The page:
And for that reason, I am a bit of a cookery class fanatic and have attended a fair few in my time. Some may call it snooping but for me, it's about being inspired to try new, fun dishes and learn new techniques. In this field, you never stop learning so I think it's really important to keep fueling that fire.
Lucky for me I had the opportunity to cook at Food at 52 where I attended the Southern Indian Cookery Class taught by the wonderful Rachel from New Zealand. But before I talk about the class I have to tell you about the school.
Food at 52
I loved the relaxed atmosphere of the school, and let's face it walking into any cookery school can feel pretty daunting. After a lovely welcome, I walked into this gorgeous little room. It was filled with music memorabilia, a carom board and even a full sized suit of armour, all to keep you company as the other participants arrive.
The cookery school felt like a home from home and the decor is just fantastic. It has an eclectic mix of trinkets that someone who has travelled the world has loveingly picked up and brought back, then and found the perfect spot to display them. From the juicer loo-flush to the chapatti presses, to the utensils used during the cooking - it was a feast for the eyes and lovely to sit and chat softly breaking the ice with strangers before the session started.
We were then led down the steep steps into the kitchen which brought a smile to my fave. It felt like the perfect kitchen space teeming with crates of fresh, vibrantly coloured produce, jars of lentils, beans and dried goods in the larder, utensils hanging from the walls and a long bench ready laid for us all to take a seat at. What was more exciting (well it was 6pm on a Friday night) was the parantha and pickles in the centre of the table for us to dive into.
Sitting in two groups of four, the menu was written up on the glass mirrors for each group. It was rather nice that we were all doing this together, we just chatted and did what we had to do. Rachel was fantastic at answering questions and giving background information on the ingredients and dishes.
I liked the fact that the emphasis was more about us coming together and cooking a meal rather than worrying about getting it right. Food is a social thing it brings people together
The dishes included some South Indian classic dishes such as lemon rice, thoran (usually a dry dish), Vadai spiced doughnuts as well as some dishes I wasn't familiar with such as Moru Kachiathu which was an unusual sweet and savoury mango yoghurt. I loved the fact that we were using some proper south Indian vegetables like the Tindora or the ivy gourd which is lovely. The bottles of wine were popped open and we all set to work gathering the ingredients, working through the recipe sheets and busying ourselves with the cooking.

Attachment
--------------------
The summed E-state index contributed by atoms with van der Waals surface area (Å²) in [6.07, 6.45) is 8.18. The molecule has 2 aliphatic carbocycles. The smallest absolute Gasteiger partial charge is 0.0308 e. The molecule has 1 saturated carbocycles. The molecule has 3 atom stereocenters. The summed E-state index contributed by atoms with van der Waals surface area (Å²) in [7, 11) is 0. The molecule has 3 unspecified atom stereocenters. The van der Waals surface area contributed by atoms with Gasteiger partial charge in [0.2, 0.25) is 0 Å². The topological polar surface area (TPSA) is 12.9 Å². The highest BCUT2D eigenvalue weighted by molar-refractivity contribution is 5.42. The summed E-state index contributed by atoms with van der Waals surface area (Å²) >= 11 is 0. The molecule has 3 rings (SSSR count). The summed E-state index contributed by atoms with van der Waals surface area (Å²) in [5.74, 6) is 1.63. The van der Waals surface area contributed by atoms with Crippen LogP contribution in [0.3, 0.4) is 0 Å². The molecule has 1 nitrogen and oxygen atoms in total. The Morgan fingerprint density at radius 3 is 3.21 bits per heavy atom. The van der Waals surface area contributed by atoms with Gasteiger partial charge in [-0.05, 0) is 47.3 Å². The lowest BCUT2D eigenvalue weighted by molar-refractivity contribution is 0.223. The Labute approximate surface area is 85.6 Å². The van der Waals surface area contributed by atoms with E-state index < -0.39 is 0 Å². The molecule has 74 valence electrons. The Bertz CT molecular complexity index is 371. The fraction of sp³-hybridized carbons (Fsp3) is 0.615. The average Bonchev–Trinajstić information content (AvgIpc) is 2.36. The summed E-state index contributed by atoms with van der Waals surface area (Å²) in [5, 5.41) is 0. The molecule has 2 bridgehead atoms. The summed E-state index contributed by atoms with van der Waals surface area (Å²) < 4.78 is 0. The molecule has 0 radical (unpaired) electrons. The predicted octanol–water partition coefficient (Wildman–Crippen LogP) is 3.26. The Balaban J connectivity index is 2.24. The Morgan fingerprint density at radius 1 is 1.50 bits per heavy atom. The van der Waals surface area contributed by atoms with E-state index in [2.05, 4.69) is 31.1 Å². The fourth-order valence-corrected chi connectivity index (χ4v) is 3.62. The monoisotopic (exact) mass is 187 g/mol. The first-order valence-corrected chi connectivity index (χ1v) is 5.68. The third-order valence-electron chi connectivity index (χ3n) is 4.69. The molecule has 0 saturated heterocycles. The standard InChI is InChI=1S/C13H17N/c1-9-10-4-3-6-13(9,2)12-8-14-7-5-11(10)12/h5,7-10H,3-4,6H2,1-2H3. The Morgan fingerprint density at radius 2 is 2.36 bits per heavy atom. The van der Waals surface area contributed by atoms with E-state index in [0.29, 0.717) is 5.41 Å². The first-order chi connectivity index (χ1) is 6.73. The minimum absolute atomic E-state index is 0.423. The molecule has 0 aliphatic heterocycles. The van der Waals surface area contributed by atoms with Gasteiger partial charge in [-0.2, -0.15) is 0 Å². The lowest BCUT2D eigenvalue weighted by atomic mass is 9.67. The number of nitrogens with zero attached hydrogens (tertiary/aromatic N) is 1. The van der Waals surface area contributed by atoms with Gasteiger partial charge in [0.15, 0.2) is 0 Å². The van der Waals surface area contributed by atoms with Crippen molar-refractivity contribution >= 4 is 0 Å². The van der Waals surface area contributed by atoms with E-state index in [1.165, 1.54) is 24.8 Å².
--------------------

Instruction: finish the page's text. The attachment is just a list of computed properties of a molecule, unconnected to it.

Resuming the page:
Amazingly we roasted spices, we ground pastes and chopped our vegetables very soon the room was filled with heady aromas of the spices and ripples of laughter (just the way a kitchen ought to be). each group cooked different dishes which was interesting as I've always thought this would upset people but it didn't.
Once we had created we went back upstairs or a chat and more wine and the tables were set for us to enjoy the fruits of our hard work.
We literally filled our thali's and I have to say the Chicken Nadam Kozhi was a real winner for me. I think the session encapsulated what food is about - and it's about bringing people together to chat, to talk about experiences and of course eat fun, exciting flavours that are inspiring. Well done Food at 52 - a wonderful way to spend a Friday evening.
If you love cooking, enjoy other peoples company and want to do something a bit different one evening - I can't recommend Food at 52 more highly. Well done Food at 52 - a wonderful way to spend a Friday evening.
If that hasn't convinced you then watch this little vlog of me during the whole experience.
Well done Food at 52 - a wonderful way to spend a Friday evening.Back to Blog